Recognizing & Responding to a Leak

Recognizing & Responding to a Leak

Dial 911 to report any pipeline pull, jar, snag, nick, dent, scrape or other pipeline emergency. Then notify Phillips 66 Pipeline LLC at 1-877-267-2290 when safe to do so.

Many petroleum products have a distinct odor, such as sulfur (rotten eggs), or a strong petroleum-like odor. That said, you cannot depend on odor alone to determine an energy product leak. In fact, most large diameter pipelines are not odorized, and the intensity of odor is no indication of the severity of a leak. Train your team to recognizing the visual and audible clues to a leak whenever working in the area of a pipeline.

Signs of a Potential Leak:
  • Petroleum-like or sulfur-like (rotten egg) smell
  • Dead grass or dead vegetation
  • Liquid or fire on the ground near a pipeline
  • Dirt blowing into the air
  • Dense white cloud or fog
  • Hissing, gurgling or roaring sounds
If You Suspect a Leak:
  • Leave the area immediately and walk into the wind and away from the site
  • Warn all non-emergency personnel to stay way
  • Avoid contact with any fluids or vapors escaping from the pipeline.
  • From a safe area, call 911 to report a leak
  • Call Phillips 66 Pipeline LLC at 1-877-267-2290 if you can do so safely
If You Suspect a Leak:
  • Do not operate any job site machinery
  • Never attempt to operate pipeline valves or extinguish a pipeline-related fire. This could potentially prolong an incident, cause another leak in the pipeline or risk the your life and the lives of others
  • Do not create a spark. Potential ignition sources include, but are not limited to, smoking materials, open flames, cell phones, pagers, flashlights, vehicle keyless entry remotes, and motorized vehicles or equipment

Even minor damage to a pipeline can result in future problems that could harm property, the environment, or pose a risk to human life. If you suspect that a pipeline has been hit, regardless of the extent of damage, immediately call the Phillips 66 Pipeline LLC emergency number at 1-877-267-2290. Even a miniscule nick in the pipeline’s protective coating must be assessed.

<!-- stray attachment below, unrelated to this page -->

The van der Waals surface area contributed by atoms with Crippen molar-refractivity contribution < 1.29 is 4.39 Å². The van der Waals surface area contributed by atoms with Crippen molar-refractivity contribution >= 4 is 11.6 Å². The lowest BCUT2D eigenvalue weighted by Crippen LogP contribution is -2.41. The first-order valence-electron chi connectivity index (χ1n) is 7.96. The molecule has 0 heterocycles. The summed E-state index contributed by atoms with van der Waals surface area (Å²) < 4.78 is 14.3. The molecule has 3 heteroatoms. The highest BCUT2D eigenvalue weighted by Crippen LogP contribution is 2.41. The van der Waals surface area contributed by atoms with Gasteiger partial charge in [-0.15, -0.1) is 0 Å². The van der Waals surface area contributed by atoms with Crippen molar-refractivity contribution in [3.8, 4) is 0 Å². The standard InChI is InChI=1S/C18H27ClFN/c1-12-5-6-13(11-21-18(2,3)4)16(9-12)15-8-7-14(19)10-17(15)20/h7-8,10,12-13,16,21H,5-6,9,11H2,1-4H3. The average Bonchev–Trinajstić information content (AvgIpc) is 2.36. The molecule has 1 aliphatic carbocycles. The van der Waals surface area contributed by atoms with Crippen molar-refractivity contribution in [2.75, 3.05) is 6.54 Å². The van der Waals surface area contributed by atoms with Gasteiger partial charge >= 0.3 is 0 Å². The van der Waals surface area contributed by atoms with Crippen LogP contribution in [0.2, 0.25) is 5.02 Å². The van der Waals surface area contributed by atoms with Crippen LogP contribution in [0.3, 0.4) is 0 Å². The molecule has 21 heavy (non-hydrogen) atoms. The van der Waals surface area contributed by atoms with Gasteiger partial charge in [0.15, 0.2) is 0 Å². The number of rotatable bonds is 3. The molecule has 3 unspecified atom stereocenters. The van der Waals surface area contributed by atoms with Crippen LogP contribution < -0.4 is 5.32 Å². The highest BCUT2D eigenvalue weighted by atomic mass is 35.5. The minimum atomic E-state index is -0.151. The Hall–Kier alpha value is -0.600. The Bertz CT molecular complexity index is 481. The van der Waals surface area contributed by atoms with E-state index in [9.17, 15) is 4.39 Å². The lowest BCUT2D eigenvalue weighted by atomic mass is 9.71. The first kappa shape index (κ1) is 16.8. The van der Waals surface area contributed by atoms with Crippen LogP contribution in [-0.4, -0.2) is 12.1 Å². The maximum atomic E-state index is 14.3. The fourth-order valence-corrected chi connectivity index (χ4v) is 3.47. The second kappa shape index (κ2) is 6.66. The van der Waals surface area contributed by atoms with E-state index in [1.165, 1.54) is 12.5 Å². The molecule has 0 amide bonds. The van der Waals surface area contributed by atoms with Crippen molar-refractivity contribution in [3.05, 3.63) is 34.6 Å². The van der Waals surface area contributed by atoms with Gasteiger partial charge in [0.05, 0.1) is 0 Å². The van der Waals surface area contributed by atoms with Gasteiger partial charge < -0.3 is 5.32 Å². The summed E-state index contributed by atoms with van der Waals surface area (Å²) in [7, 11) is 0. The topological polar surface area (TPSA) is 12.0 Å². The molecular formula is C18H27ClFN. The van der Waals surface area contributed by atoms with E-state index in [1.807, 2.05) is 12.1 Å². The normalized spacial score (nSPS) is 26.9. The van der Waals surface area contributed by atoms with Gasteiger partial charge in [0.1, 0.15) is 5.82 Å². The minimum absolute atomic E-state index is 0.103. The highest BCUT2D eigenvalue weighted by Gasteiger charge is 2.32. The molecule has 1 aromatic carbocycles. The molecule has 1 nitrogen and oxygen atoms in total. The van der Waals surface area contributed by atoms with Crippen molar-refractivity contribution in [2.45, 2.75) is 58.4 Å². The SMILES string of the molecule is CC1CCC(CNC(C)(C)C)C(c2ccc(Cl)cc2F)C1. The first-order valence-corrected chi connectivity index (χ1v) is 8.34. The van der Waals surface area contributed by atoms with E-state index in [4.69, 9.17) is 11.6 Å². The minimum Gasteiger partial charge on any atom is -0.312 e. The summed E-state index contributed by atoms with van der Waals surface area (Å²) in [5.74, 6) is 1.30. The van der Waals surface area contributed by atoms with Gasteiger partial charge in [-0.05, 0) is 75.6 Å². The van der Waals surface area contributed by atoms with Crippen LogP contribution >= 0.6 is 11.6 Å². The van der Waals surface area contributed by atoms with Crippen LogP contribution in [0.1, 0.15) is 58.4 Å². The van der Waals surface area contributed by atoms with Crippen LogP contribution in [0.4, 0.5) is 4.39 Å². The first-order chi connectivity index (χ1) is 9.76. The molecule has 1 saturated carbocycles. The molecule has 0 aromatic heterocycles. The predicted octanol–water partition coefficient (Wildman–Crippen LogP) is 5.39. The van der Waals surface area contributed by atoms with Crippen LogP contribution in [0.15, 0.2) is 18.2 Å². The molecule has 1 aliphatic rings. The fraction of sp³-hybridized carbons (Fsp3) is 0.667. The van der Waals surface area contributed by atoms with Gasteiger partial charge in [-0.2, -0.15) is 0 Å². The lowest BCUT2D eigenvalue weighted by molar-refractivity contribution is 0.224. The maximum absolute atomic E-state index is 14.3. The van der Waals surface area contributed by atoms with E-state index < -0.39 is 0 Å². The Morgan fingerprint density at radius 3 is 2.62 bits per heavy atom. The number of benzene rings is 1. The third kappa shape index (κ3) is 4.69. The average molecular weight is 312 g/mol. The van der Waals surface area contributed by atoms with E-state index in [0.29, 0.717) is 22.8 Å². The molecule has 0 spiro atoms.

Locating Pipelines and When to Do So

Improper or unauthorized digging near a pipeline is the most common cause of serious pipeline problems. Avoid accidentally damaging a line on your property, incurring a fine or harming yourself or others by knowing where pipelines are located.

Preparing to Dig

One-Call is a free national service that alerts underground utility operators, like Phillips 66 Pipeline LLC, to mark the location of their lines before a digging project begins. Always contact your local One-Call office three working days before you plan to dig. To do so, simply dial 8-1-1. In most states this is not merely suggested, it’s the law.

Dialing 811 for One-Call will always give you the most accurate underground utility location information and is the only and best way to proceed before a digging project; however, there are other methods to find the general location of a line.

Knowing What is Nearby: Pipeline Markers

Pipeline markers are signs (like the one pictured below) placed by operators at regular intervals along the general route of a pipeline. These signs are commonly found near road and railway crossings, at aboveground facilities along the pipeline system, and within a right-of-way. A right-of-way is the dedicated clearing of land that provides a safety buffer above and around a pipeline. Most often a right-of-way appears as a wide strip of manicured grass.

Markers vary in shape, size and color, but all include the type of product transported, the operator’s name and emergency contact number. These signs simply act as a reminder that pipelines are nearby; they are not a replacement method for calling 811 before a digging project.

Using Online Resources

Visit our Phillips 66 Pipeline LLC Map Viewer to find all Phillips 66 Pipeline LLC-operated pipelines closest to you.